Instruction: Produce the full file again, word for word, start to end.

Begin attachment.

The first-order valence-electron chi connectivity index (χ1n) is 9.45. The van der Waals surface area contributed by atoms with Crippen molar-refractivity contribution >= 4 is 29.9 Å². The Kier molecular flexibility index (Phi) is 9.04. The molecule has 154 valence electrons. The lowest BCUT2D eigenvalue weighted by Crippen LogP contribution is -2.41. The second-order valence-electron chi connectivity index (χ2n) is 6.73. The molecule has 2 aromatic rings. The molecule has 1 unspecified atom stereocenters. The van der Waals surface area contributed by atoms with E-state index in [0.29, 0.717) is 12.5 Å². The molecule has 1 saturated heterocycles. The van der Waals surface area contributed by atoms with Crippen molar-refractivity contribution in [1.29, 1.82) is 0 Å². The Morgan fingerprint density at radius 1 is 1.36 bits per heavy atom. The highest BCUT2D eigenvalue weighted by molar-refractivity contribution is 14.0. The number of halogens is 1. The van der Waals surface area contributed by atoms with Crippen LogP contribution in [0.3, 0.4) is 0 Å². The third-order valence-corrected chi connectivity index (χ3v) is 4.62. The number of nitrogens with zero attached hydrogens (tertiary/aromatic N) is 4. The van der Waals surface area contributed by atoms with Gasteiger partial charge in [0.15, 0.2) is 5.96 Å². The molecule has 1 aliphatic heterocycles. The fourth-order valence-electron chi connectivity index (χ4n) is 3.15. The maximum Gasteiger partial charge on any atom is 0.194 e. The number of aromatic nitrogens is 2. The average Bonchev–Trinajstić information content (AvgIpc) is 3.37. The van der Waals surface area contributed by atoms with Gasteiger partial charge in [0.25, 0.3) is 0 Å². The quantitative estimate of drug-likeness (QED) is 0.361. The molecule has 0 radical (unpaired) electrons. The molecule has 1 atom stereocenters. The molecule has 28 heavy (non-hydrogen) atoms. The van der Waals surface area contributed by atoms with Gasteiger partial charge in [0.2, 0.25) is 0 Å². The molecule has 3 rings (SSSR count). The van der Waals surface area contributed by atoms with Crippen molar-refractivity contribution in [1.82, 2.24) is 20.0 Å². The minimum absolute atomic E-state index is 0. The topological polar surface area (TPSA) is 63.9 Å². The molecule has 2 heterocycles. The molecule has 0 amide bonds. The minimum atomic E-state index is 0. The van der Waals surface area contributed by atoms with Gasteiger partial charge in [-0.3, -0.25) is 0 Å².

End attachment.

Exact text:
The first-order valence-electron chi connectivity index (χ1n) is 9.45. The van der Waals surface area contributed by atoms with Crippen molar-refractivity contribution >= 4 is 29.9 Å². The Kier molecular flexibility index (Phi) is 9.04. The molecule has 154 valence electrons. The lowest BCUT2D eigenvalue weighted by Crippen LogP contribution is -2.41. The second-order valence-electron chi connectivity index (χ2n) is 6.73. The molecule has 2 aromatic rings. The molecule has 1 unspecified atom stereocenters. The van der Waals surface area contributed by atoms with E-state index in [0.29, 0.717) is 12.5 Å². The molecule has 1 saturated heterocycles. The van der Waals surface area contributed by atoms with Crippen molar-refractivity contribution in [1.29, 1.82) is 0 Å². The Morgan fingerprint density at radius 1 is 1.36 bits per heavy atom. The highest BCUT2D eigenvalue weighted by molar-refractivity contribution is 14.0. The number of halogens is 1. The van der Waals surface area contributed by atoms with Crippen LogP contribution in [0.3, 0.4) is 0 Å². The third-order valence-corrected chi connectivity index (χ3v) is 4.62. The number of nitrogens with zero attached hydrogens (tertiary/aromatic N) is 4. The van der Waals surface area contributed by atoms with Gasteiger partial charge in [0.15, 0.2) is 5.96 Å². The molecule has 1 aliphatic heterocycles. The fourth-order valence-electron chi connectivity index (χ4n) is 3.15. The maximum Gasteiger partial charge on any atom is 0.194 e. The number of aromatic nitrogens is 2. The average Bonchev–Trinajstić information content (AvgIpc) is 3.37. The van der Waals surface area contributed by atoms with Gasteiger partial charge in [0.25, 0.3) is 0 Å². The quantitative estimate of drug-likeness (QED) is 0.361. The molecule has 0 radical (unpaired) electrons. The molecule has 1 atom stereocenters. The molecule has 28 heavy (non-hydrogen) atoms. The van der Waals surface area contributed by atoms with Gasteiger partial charge in [0.2, 0.25) is 0 Å². The molecule has 3 rings (SSSR count). The van der Waals surface area contributed by atoms with Crippen molar-refractivity contribution in [1.82, 2.24) is 20.0 Å². The minimum absolute atomic E-state index is 0. The topological polar surface area (TPSA) is 63.9 Å². The molecule has 2 heterocycles. The molecule has 0 amide bonds. The minimum atomic E-state index is 0. The van der Waals surface area contributed by atoms with Gasteiger partial charge in [-0.3, -0.25) is 0 Å².